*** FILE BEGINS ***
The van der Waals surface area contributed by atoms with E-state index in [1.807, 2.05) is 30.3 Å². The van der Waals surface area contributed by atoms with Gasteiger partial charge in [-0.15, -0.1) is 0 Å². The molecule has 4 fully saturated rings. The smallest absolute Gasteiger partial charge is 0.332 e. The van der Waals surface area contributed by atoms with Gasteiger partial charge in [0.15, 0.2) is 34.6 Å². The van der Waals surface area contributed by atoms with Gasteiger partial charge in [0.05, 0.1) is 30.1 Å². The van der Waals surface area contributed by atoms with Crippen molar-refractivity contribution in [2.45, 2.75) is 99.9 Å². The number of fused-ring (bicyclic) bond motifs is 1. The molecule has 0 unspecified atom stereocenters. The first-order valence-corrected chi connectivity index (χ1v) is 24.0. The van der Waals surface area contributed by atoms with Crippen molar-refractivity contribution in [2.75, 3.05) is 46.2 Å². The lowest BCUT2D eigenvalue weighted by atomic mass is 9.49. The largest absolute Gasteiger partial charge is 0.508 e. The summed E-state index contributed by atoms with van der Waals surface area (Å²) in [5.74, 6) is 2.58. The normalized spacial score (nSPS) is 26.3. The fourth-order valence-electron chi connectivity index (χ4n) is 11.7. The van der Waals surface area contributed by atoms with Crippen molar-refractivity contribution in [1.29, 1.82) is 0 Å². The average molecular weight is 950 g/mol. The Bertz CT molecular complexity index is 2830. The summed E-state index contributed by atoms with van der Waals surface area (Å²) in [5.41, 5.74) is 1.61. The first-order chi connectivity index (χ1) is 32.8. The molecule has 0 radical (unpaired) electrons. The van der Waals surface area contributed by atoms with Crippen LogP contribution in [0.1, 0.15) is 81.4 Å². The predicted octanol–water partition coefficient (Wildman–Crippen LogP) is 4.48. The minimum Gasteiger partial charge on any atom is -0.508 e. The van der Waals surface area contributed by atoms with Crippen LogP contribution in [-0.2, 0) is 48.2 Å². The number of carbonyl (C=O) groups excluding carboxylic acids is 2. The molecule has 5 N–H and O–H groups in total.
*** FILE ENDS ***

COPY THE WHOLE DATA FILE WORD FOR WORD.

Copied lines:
The van der Waals surface area contributed by atoms with E-state index in [1.807, 2.05) is 30.3 Å². The van der Waals surface area contributed by atoms with Gasteiger partial charge in [-0.15, -0.1) is 0 Å². The molecule has 4 fully saturated rings. The smallest absolute Gasteiger partial charge is 0.332 e. The van der Waals surface area contributed by atoms with Gasteiger partial charge in [0.15, 0.2) is 34.6 Å². The van der Waals surface area contributed by atoms with Gasteiger partial charge in [0.05, 0.1) is 30.1 Å². The van der Waals surface area contributed by atoms with Crippen molar-refractivity contribution in [2.45, 2.75) is 99.9 Å². The number of fused-ring (bicyclic) bond motifs is 1. The molecule has 0 unspecified atom stereocenters. The first-order valence-corrected chi connectivity index (χ1v) is 24.0. The van der Waals surface area contributed by atoms with Crippen molar-refractivity contribution in [2.75, 3.05) is 46.2 Å². The lowest BCUT2D eigenvalue weighted by atomic mass is 9.49. The largest absolute Gasteiger partial charge is 0.508 e. The summed E-state index contributed by atoms with van der Waals surface area (Å²) in [5.74, 6) is 2.58. The normalized spacial score (nSPS) is 26.3. The fourth-order valence-electron chi connectivity index (χ4n) is 11.7. The van der Waals surface area contributed by atoms with Crippen molar-refractivity contribution in [1.29, 1.82) is 0 Å². The average molecular weight is 950 g/mol. The Bertz CT molecular complexity index is 2830. The summed E-state index contributed by atoms with van der Waals surface area (Å²) in [5.41, 5.74) is 1.61. The first-order chi connectivity index (χ1) is 32.8. The molecule has 0 radical (unpaired) electrons. The van der Waals surface area contributed by atoms with Crippen LogP contribution in [0.1, 0.15) is 81.4 Å². The predicted octanol–water partition coefficient (Wildman–Crippen LogP) is 4.48. The minimum Gasteiger partial charge on any atom is -0.508 e. The van der Waals surface area contributed by atoms with Crippen LogP contribution in [-0.2, 0) is 48.2 Å². The number of carbonyl (C=O) groups excluding carboxylic acids is 2. The molecule has 5 N–H and O–H groups in total.